Looking to New Orleans
New Orleans school reform could serve as model for KCPS
KSHB Kansas City – February 17, 2014
The education think tank CEE-Trust has developed a plan for taking over Kansas City Public Schools (should the state of Missouri choose to intervene) that borrows heavily from New Orleans – decentralizing school control and giving educators the freedom to run schools as they choose while holding them to strong performance accountability standards.
‘Educare New Orleans’ a poster program for closing the education gap
Minnesota Post – February 17, 2014
The Minnesota Post says Educare New Orleans could serve as a model for high-quality early childhood education. The 27,000-square-foot facility, located on the site of the former St. Bernard housing project in Gentilly, opened in October and serves 150 low-income children between the ages of 6 weeks and 5 years and their families. Educare is a national program with 19 early childhood centers throughout the country.
Debate Over Discipline
The Student-Led Backlash Against New Orleans Charter Schools
The Atlantic – February 5, 2014
Meredith Simons believes that discipline policies at some New Orleans charters, specifically Collegiate Academies, are too strict and not in the best interest of the students or the community. Ms. Simons is a local KIPP elementary school teacher who praises her own school for improving academic outcomes while celebrating the creativity and spirit of celebration that makes New Orleans unique. Collegiate Academies says Ms. Simons misrepresented their school culture. She never visited any of their campuses, and she chose to withhold details of Collegiate’s positive incentives, extracurricular and elective programs, and community partnerships.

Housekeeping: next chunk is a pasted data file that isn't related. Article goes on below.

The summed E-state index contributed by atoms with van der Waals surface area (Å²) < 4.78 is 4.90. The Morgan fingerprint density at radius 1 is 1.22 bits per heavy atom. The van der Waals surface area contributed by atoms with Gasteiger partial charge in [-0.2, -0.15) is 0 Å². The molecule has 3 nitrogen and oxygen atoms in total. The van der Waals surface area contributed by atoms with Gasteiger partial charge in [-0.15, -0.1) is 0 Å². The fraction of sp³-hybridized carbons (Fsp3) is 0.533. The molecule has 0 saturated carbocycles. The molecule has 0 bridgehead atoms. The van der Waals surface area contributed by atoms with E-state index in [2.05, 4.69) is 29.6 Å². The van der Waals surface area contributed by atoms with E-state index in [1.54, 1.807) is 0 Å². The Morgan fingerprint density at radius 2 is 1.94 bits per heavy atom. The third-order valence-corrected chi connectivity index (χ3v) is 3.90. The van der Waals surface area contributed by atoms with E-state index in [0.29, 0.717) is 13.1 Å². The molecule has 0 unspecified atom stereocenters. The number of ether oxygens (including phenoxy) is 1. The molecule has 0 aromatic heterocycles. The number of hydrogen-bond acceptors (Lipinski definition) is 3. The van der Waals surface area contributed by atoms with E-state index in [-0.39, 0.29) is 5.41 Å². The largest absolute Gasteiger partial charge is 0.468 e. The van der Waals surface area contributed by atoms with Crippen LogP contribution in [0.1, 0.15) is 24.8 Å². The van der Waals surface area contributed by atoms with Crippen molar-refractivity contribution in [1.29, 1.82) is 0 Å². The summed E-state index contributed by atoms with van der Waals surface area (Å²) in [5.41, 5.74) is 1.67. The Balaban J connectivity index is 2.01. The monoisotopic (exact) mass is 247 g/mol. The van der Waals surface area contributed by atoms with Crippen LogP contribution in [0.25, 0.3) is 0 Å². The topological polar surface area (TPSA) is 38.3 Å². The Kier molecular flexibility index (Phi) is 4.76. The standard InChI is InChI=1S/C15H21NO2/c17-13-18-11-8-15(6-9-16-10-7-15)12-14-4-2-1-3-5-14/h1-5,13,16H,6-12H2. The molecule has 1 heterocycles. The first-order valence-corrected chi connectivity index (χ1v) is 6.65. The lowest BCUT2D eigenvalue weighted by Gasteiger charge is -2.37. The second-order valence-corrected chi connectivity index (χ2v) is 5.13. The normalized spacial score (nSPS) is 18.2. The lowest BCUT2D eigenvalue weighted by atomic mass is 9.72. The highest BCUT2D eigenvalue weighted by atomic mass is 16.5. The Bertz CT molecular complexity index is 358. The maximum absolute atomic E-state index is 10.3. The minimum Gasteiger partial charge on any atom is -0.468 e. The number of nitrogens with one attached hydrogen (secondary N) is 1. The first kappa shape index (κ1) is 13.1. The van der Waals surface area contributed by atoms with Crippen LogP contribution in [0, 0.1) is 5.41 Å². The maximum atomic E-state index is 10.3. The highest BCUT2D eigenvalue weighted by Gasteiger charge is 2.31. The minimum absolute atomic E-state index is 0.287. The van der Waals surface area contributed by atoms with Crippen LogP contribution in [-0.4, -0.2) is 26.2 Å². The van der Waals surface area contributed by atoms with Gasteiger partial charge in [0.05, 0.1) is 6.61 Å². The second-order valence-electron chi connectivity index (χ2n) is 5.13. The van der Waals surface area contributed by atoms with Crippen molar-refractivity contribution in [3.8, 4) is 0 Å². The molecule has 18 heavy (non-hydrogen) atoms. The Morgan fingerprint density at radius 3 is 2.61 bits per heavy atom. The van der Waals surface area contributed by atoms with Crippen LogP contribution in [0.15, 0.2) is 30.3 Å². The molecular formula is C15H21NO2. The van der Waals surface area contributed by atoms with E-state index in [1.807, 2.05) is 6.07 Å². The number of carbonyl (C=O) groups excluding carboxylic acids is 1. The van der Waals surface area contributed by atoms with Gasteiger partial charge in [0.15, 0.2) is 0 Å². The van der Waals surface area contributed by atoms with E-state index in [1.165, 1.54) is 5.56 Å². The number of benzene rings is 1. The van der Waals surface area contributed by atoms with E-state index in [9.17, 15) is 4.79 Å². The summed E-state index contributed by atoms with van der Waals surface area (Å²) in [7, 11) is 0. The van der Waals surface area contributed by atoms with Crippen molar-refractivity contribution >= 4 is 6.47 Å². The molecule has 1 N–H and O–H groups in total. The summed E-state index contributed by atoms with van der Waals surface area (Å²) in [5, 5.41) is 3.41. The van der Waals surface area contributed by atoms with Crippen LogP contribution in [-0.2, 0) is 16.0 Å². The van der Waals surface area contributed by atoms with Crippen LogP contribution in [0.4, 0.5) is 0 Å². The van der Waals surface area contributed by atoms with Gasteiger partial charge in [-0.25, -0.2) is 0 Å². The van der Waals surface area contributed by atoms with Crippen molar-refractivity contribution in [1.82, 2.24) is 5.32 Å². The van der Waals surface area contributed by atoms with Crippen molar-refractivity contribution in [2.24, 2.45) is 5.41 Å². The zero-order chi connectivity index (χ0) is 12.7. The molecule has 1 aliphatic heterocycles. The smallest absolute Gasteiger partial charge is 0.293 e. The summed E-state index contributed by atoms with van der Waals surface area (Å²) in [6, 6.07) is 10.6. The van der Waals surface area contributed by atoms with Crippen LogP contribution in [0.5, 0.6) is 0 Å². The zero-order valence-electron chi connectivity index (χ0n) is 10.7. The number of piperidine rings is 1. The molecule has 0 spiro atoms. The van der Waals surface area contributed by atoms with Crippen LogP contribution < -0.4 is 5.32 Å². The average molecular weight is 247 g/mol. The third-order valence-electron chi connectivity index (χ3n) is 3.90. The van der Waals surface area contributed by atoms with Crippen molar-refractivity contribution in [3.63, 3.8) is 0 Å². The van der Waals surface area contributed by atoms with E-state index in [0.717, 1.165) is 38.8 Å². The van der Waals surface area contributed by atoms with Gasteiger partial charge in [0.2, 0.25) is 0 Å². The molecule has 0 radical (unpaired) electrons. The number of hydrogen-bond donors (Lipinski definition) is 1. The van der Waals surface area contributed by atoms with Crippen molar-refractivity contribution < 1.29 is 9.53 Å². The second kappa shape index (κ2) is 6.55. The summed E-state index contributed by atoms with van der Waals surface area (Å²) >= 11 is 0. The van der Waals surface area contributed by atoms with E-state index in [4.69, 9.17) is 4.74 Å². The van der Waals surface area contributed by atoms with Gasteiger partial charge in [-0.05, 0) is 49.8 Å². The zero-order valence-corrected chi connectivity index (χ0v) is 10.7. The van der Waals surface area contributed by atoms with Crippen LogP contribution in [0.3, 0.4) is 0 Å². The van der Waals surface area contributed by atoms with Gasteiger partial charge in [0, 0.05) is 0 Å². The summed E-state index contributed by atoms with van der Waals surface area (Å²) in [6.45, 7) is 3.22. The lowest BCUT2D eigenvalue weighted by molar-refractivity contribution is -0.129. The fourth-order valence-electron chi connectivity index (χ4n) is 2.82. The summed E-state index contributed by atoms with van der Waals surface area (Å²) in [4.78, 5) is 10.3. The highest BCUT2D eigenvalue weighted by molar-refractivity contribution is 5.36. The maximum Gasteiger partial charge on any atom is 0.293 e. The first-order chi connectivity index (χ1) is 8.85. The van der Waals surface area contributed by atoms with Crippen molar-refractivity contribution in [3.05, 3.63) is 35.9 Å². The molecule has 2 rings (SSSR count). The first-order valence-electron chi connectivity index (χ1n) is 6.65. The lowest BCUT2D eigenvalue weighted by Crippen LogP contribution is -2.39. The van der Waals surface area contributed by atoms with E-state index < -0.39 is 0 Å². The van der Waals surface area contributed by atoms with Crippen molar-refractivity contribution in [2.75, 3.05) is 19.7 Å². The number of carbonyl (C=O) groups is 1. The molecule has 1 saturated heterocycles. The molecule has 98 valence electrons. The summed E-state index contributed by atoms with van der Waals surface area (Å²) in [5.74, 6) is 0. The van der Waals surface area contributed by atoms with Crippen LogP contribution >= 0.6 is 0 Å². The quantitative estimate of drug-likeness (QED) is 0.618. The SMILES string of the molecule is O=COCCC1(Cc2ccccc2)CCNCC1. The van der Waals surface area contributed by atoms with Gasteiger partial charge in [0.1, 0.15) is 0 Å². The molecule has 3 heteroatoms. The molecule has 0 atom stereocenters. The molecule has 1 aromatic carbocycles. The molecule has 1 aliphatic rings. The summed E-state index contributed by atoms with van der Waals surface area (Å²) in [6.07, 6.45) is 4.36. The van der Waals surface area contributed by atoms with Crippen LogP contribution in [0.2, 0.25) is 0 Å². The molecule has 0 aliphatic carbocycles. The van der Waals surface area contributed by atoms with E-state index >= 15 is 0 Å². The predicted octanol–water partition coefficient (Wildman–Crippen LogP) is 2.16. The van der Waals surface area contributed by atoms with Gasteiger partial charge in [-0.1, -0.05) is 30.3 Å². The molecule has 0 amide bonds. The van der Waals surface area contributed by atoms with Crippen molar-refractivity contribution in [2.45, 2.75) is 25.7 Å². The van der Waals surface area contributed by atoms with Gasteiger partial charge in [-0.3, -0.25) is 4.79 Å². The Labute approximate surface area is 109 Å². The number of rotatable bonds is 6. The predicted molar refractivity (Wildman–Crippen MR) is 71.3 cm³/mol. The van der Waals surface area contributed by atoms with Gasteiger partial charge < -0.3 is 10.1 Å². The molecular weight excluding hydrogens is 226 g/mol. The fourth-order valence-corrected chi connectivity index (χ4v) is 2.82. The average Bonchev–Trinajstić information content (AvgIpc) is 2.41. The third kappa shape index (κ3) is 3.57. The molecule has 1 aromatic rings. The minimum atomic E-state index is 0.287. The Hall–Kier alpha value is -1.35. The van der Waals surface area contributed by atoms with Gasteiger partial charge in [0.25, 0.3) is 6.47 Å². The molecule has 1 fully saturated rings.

Editor’s note: What is lost in this conversation is that students and families in New Orleans have choice. No student is forced to enroll in a particular high school. Students are welcome to visit the campus prior to enrolling, and Collegiate is very transparent about its philosophy, its expectations of students, its discipline policy, and its results. If Collegiate is not the right fit for a student, then that student and family should choose another school.